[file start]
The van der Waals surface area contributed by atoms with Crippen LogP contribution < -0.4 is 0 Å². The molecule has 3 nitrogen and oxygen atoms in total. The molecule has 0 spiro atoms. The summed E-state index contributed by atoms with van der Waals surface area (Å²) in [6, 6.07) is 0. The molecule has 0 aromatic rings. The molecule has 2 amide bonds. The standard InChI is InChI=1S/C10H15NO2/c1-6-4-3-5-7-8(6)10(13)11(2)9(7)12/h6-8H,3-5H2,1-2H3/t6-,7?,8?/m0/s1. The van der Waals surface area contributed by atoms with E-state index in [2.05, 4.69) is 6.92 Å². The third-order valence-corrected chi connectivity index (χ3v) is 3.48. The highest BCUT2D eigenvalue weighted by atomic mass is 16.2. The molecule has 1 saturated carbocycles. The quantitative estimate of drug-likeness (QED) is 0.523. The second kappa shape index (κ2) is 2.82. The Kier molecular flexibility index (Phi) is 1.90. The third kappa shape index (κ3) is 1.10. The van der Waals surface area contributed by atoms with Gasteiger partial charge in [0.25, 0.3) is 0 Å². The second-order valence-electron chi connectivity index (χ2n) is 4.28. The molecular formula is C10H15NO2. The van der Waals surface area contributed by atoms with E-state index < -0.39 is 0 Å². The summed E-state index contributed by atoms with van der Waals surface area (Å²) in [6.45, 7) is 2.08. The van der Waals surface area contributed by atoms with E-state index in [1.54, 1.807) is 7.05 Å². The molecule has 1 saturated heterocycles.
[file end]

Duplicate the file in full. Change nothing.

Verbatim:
The van der Waals surface area contributed by atoms with Crippen LogP contribution < -0.4 is 0 Å². The molecule has 3 nitrogen and oxygen atoms in total. The molecule has 0 spiro atoms. The summed E-state index contributed by atoms with van der Waals surface area (Å²) in [6, 6.07) is 0. The molecule has 0 aromatic rings. The molecule has 2 amide bonds. The standard InChI is InChI=1S/C10H15NO2/c1-6-4-3-5-7-8(6)10(13)11(2)9(7)12/h6-8H,3-5H2,1-2H3/t6-,7?,8?/m0/s1. The van der Waals surface area contributed by atoms with E-state index in [2.05, 4.69) is 6.92 Å². The third-order valence-corrected chi connectivity index (χ3v) is 3.48. The highest BCUT2D eigenvalue weighted by atomic mass is 16.2. The molecule has 1 saturated carbocycles. The quantitative estimate of drug-likeness (QED) is 0.523. The second kappa shape index (κ2) is 2.82. The Kier molecular flexibility index (Phi) is 1.90. The third kappa shape index (κ3) is 1.10. The van der Waals surface area contributed by atoms with Gasteiger partial charge in [0.25, 0.3) is 0 Å². The second-order valence-electron chi connectivity index (χ2n) is 4.28. The molecular formula is C10H15NO2. The van der Waals surface area contributed by atoms with E-state index < -0.39 is 0 Å². The summed E-state index contributed by atoms with van der Waals surface area (Å²) in [6.45, 7) is 2.08. The van der Waals surface area contributed by atoms with E-state index in [1.54, 1.807) is 7.05 Å². The molecule has 1 saturated heterocycles.